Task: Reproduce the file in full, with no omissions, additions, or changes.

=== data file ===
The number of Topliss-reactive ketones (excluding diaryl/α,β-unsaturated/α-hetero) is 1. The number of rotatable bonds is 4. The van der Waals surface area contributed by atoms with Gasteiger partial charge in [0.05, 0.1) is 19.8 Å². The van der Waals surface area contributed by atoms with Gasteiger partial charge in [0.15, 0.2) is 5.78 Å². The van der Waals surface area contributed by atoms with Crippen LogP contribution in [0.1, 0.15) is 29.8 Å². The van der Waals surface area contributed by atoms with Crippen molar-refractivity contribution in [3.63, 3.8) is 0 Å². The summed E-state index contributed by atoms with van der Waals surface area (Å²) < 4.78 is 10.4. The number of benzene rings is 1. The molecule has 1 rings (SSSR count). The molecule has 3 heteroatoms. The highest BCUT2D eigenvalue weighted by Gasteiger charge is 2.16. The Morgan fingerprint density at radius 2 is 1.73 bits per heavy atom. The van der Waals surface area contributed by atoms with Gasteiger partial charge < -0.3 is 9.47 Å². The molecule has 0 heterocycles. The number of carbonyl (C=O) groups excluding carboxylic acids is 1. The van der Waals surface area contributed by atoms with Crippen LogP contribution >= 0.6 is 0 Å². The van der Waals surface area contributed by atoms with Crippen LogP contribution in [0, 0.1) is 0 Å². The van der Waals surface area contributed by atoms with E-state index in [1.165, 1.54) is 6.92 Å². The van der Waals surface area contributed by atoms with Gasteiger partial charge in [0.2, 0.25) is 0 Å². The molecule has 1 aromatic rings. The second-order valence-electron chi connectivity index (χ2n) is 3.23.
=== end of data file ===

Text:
The number of Topliss-reactive ketones (excluding diaryl/α,β-unsaturated/α-hetero) is 1. The number of rotatable bonds is 4. The van der Waals surface area contributed by atoms with Gasteiger partial charge in [0.05, 0.1) is 19.8 Å². The van der Waals surface area contributed by atoms with Gasteiger partial charge in [0.15, 0.2) is 5.78 Å². The van der Waals surface area contributed by atoms with Crippen LogP contribution in [0.1, 0.15) is 29.8 Å². The van der Waals surface area contributed by atoms with Crippen molar-refractivity contribution in [3.63, 3.8) is 0 Å². The summed E-state index contributed by atoms with van der Waals surface area (Å²) < 4.78 is 10.4. The number of benzene rings is 1. The molecule has 1 rings (SSSR count). The molecule has 3 heteroatoms. The highest BCUT2D eigenvalue weighted by Gasteiger charge is 2.16. The Morgan fingerprint density at radius 2 is 1.73 bits per heavy atom. The van der Waals surface area contributed by atoms with Gasteiger partial charge < -0.3 is 9.47 Å². The molecule has 0 heterocycles. The number of carbonyl (C=O) groups excluding carboxylic acids is 1. The van der Waals surface area contributed by atoms with Crippen LogP contribution >= 0.6 is 0 Å². The van der Waals surface area contributed by atoms with Crippen LogP contribution in [0, 0.1) is 0 Å². The van der Waals surface area contributed by atoms with E-state index in [1.165, 1.54) is 6.92 Å². The van der Waals surface area contributed by atoms with Gasteiger partial charge in [0.2, 0.25) is 0 Å². The molecule has 1 aromatic rings. The second-order valence-electron chi connectivity index (χ2n) is 3.23.